A male-run property subletting startup out of New York has announced one of the most bizarre pivots in history and has relaunched as a New York “girl’s only club” that will help women in Manhatten “thrive”.
Lead Image: Kiki co-founder Toby Thomas-Smith and female employee Caitlin Emiko
The problem? Kiki is run by five men. The management only realised the opportunity presented by the female market after hiring its first female employee – 25-year-old Caitlin Emiko.
“We’re not doing subletting any more,” co-founder Toby Thomas-Smith said on Instagram this week.
“Ever since Caitlin joined the team, she’s really enlightened me to this problem I never even knew existed where so many girls in the city have moved here thinking that they’ll live their best possible life, but they’re just living not thriving,” Thomas-Smith posted.
The New York “girl’s only club” will help Manhattan women “thrive” and “not just live”. Kiki was once valued at $42 million.
With the spotlight now on so much investment being given to young male entrepreneurs, it is no wonder the story has caught the eye of New York-based CEO and founder of MakeLoveNotPorn, Cindy Gallop. Gallop is a keen advocate and campaigner of female-led tech companies and regularly speaks out against sexism in the tech industry.
Last year she hit out at disgraced GiveTree founder, Sam Joel after he made a number of highly offensive comments about women in the industry, telling one to “get off your period”.
She posted a link to the story on her LinkedIn page stating “I cannot even begin to articulate how much my response to this is F*CK. THAT. SHIT. Every single line of this is “I can’t even.”
Her followers were quick to agree with her with one saying “let me get this straight. An all-male founding team got gobs of money to run a business (that consistently failed). After FIVE years they hired their first female employee … and discovered that women exist and aren’t thriving in NYC. They decide to pivot to create some kind of business to help “girls” thrive (for which they still have no idea how to make actual revenue). And their investors haven’t yanked funding and run for the hills”?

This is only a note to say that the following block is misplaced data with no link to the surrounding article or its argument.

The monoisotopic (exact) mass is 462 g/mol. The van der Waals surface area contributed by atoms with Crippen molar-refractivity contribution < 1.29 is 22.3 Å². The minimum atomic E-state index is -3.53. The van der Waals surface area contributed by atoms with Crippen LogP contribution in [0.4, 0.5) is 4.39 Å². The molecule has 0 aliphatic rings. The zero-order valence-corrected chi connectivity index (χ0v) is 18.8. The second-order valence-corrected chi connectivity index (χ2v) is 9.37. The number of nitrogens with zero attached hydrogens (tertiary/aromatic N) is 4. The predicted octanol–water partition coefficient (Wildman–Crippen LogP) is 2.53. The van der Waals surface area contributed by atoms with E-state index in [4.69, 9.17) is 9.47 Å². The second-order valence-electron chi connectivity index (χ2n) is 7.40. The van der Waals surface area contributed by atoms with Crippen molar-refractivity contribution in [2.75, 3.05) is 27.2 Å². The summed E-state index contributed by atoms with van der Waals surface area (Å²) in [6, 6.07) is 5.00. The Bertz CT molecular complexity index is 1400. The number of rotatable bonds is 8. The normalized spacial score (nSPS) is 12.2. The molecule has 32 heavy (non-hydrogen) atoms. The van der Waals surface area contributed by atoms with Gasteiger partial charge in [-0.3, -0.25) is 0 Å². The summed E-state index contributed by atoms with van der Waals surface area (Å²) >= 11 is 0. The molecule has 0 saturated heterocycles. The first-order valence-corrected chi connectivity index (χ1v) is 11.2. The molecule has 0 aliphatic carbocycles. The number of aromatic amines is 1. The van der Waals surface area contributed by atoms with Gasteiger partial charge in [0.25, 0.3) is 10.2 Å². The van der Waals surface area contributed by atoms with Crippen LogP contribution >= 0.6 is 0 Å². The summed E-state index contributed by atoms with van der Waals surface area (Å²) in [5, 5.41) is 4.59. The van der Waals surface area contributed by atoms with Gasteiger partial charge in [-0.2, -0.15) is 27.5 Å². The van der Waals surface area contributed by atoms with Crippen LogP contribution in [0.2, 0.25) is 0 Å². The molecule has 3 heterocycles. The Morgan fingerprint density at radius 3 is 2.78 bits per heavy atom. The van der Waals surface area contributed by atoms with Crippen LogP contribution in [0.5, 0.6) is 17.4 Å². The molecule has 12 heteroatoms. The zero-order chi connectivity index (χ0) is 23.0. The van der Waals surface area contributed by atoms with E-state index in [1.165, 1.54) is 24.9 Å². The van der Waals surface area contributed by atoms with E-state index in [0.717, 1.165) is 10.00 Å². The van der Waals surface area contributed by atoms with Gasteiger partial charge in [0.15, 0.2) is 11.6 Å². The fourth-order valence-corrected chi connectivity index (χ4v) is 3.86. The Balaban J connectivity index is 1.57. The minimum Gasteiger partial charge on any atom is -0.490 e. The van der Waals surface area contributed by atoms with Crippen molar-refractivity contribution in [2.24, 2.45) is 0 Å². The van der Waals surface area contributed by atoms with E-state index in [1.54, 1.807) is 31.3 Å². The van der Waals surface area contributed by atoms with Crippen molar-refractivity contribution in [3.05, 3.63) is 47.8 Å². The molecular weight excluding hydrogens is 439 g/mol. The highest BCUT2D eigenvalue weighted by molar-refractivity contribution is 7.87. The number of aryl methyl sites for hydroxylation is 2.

Previously name EasyRent, Kiki ran a subletting platform in New Zealand, before shutting that down, moving to Sydney, and shutting that down too.
Commentators were particularly incensed that the co-founders of Kiki had asked Emiko to drop her won business to join the team.
“But the one condition was she had to drop the business she’d built with her best friend,” Thomas-Smith said.
Kiki raised $US4.5 million ($7 million) in August last year with Australia’s largest venture fund, Blackbird, taking a 16 per cent stake in the company.
“The only time I want to see a story like this is on April 1st… or in The Onion,” one disillusioned LinkedIn user commented.
“My blood is boiling at this…so many incredible women in the world building magnificent businesses but can’t get funding because of their gender, then clowns like this continue to get backed even though they constantly fail 🤬,” another said.
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